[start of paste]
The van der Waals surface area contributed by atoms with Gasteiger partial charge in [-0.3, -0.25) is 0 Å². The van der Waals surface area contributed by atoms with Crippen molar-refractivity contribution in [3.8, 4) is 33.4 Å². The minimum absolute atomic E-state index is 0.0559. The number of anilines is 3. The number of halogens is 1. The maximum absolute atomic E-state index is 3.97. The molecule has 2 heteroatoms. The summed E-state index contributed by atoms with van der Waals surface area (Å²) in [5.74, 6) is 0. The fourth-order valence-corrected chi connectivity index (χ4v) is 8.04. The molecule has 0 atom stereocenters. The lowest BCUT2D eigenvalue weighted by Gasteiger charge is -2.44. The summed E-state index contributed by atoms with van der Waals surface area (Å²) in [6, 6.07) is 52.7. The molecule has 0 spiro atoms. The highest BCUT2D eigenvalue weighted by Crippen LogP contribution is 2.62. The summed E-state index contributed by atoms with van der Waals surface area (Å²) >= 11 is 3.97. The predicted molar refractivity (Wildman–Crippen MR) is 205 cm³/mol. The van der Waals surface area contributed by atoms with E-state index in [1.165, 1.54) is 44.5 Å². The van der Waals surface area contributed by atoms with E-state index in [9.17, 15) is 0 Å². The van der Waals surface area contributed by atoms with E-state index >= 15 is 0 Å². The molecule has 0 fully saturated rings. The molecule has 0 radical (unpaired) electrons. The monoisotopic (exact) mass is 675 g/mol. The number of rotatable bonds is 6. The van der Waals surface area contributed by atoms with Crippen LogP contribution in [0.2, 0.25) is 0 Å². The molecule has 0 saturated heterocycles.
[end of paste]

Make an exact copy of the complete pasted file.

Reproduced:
The van der Waals surface area contributed by atoms with Gasteiger partial charge in [-0.3, -0.25) is 0 Å². The van der Waals surface area contributed by atoms with Crippen molar-refractivity contribution in [3.8, 4) is 33.4 Å². The minimum absolute atomic E-state index is 0.0559. The number of anilines is 3. The number of halogens is 1. The maximum absolute atomic E-state index is 3.97. The molecule has 2 heteroatoms. The summed E-state index contributed by atoms with van der Waals surface area (Å²) in [5.74, 6) is 0. The fourth-order valence-corrected chi connectivity index (χ4v) is 8.04. The molecule has 0 atom stereocenters. The lowest BCUT2D eigenvalue weighted by Gasteiger charge is -2.44. The summed E-state index contributed by atoms with van der Waals surface area (Å²) in [6, 6.07) is 52.7. The molecule has 0 spiro atoms. The highest BCUT2D eigenvalue weighted by Crippen LogP contribution is 2.62. The summed E-state index contributed by atoms with van der Waals surface area (Å²) >= 11 is 3.97. The predicted molar refractivity (Wildman–Crippen MR) is 205 cm³/mol. The van der Waals surface area contributed by atoms with E-state index in [1.165, 1.54) is 44.5 Å². The van der Waals surface area contributed by atoms with E-state index in [9.17, 15) is 0 Å². The van der Waals surface area contributed by atoms with E-state index >= 15 is 0 Å². The molecule has 0 fully saturated rings. The molecule has 0 radical (unpaired) electrons. The monoisotopic (exact) mass is 675 g/mol. The number of rotatable bonds is 6. The van der Waals surface area contributed by atoms with Crippen LogP contribution in [0.2, 0.25) is 0 Å². The molecule has 0 saturated heterocycles.